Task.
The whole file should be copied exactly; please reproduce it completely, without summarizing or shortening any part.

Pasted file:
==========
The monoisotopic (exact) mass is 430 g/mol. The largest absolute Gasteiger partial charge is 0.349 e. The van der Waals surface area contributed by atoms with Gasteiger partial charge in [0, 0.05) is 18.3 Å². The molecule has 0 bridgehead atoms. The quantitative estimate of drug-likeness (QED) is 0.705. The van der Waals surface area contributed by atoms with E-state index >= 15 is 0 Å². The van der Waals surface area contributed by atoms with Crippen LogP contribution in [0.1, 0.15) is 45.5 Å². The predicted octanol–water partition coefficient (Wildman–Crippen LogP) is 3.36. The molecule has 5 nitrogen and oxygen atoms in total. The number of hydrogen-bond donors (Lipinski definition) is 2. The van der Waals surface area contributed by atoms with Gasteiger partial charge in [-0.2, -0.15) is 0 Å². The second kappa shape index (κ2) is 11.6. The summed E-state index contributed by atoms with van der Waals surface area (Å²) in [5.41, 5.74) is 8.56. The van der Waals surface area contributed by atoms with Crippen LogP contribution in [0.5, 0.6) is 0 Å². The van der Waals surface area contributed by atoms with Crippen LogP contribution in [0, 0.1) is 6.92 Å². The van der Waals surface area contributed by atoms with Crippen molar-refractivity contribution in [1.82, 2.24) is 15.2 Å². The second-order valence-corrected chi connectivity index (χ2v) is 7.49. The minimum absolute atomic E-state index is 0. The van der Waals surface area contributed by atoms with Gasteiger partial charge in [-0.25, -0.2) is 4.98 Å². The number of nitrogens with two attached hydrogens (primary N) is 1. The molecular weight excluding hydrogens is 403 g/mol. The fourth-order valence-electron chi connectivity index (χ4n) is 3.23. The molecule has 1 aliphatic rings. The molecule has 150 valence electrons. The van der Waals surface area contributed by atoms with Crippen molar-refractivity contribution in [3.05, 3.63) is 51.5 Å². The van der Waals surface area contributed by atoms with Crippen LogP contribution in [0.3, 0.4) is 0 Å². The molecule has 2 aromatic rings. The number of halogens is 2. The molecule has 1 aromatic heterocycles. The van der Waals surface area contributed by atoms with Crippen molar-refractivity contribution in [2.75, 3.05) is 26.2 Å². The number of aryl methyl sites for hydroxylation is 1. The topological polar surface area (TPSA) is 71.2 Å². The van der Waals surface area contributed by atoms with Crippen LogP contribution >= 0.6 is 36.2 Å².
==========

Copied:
The monoisotopic (exact) mass is 430 g/mol. The largest absolute Gasteiger partial charge is 0.349 e. The van der Waals surface area contributed by atoms with Gasteiger partial charge in [0, 0.05) is 18.3 Å². The molecule has 0 bridgehead atoms. The quantitative estimate of drug-likeness (QED) is 0.705. The van der Waals surface area contributed by atoms with E-state index >= 15 is 0 Å². The van der Waals surface area contributed by atoms with Crippen LogP contribution in [0.1, 0.15) is 45.5 Å². The predicted octanol–water partition coefficient (Wildman–Crippen LogP) is 3.36. The molecule has 5 nitrogen and oxygen atoms in total. The number of hydrogen-bond donors (Lipinski definition) is 2. The van der Waals surface area contributed by atoms with Gasteiger partial charge in [-0.2, -0.15) is 0 Å². The second kappa shape index (κ2) is 11.6. The summed E-state index contributed by atoms with van der Waals surface area (Å²) in [5.41, 5.74) is 8.56. The van der Waals surface area contributed by atoms with Crippen LogP contribution in [0.5, 0.6) is 0 Å². The van der Waals surface area contributed by atoms with Crippen LogP contribution in [0, 0.1) is 6.92 Å². The van der Waals surface area contributed by atoms with Crippen molar-refractivity contribution in [1.82, 2.24) is 15.2 Å². The second-order valence-corrected chi connectivity index (χ2v) is 7.49. The minimum absolute atomic E-state index is 0. The van der Waals surface area contributed by atoms with Gasteiger partial charge in [-0.25, -0.2) is 4.98 Å². The number of nitrogens with two attached hydrogens (primary N) is 1. The molecular weight excluding hydrogens is 403 g/mol. The fourth-order valence-electron chi connectivity index (χ4n) is 3.23. The molecule has 1 aliphatic rings. The molecule has 150 valence electrons. The van der Waals surface area contributed by atoms with Crippen molar-refractivity contribution in [3.05, 3.63) is 51.5 Å². The van der Waals surface area contributed by atoms with Crippen LogP contribution in [0.3, 0.4) is 0 Å². The molecule has 2 aromatic rings. The number of halogens is 2. The molecule has 1 aromatic heterocycles. The van der Waals surface area contributed by atoms with Crippen molar-refractivity contribution in [2.75, 3.05) is 26.2 Å². The number of aryl methyl sites for hydroxylation is 1. The topological polar surface area (TPSA) is 71.2 Å². The van der Waals surface area contributed by atoms with Crippen LogP contribution >= 0.6 is 36.2 Å².